June 1990 ~ My first published book, Cordillera Tales, Retold and Illusrated (in the picture above); I was all of 28, a very young instructor at the University of the Philippines in Baguio. Seven years prior, even younger (and a new mother to boot) I'd entered poems for the first time to the Palanca Literary Awards in the Philippines. To my great shock my entry won first prize. When Cordillera Tales came out, I wasn't even sure what "page proofs" or "royalty" meant.
September 18, 2020 ~ My newest book, Maps for Migrants and Ghosts, is scheduled for release from Southern Illinois University Press. Each book, and every book in between these 2, has been a leaving and a returning: to find and lose and find the self again.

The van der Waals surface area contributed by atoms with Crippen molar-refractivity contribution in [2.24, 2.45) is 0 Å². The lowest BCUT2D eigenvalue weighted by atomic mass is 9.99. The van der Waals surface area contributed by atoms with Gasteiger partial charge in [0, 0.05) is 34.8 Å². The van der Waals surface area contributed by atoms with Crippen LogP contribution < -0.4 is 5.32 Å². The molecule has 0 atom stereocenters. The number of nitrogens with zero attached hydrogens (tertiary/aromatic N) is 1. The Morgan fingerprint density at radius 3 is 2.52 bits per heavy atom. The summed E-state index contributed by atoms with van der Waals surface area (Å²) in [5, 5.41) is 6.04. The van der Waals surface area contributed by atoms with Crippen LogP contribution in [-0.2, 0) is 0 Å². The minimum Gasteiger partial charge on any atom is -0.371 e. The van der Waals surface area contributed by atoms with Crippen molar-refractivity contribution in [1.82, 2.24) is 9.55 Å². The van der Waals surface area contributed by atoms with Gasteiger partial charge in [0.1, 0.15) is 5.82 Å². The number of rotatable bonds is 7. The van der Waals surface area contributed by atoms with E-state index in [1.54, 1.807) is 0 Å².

In this strange pandemic time that we inhabit, as forests burn and deltas flood and winter comes to places that never knew it before, we count our daily dead, grieve everyone and everything that has passed too soon, and keep close what's most important (family, friends, community). It's heartbreaking work, this living we must do. And yet we do it, for all we love and hold sacred in the world.
I haven't given a thought to any book launches or readings yet, other than the one in a program shared with the brilliant Rebecca Bengal for the 43rd ODU (Virtual) Literary Festival (Wednesday 7 October at 4:00 PM EST).
But I hope you'll show this book some love—whether it's through personal purchase or through course adoption. Please try to purchase directly from SIU Press so as to keep low the number of books that might get remaindered. (And did you know? For poetry books, writers start earning 5% royalty only after a thousand copies have been sold).
And I look forward to the time, hopefully sooner rather than later, when we can all convene again in person and in the same space to laugh, hug, read and share poems,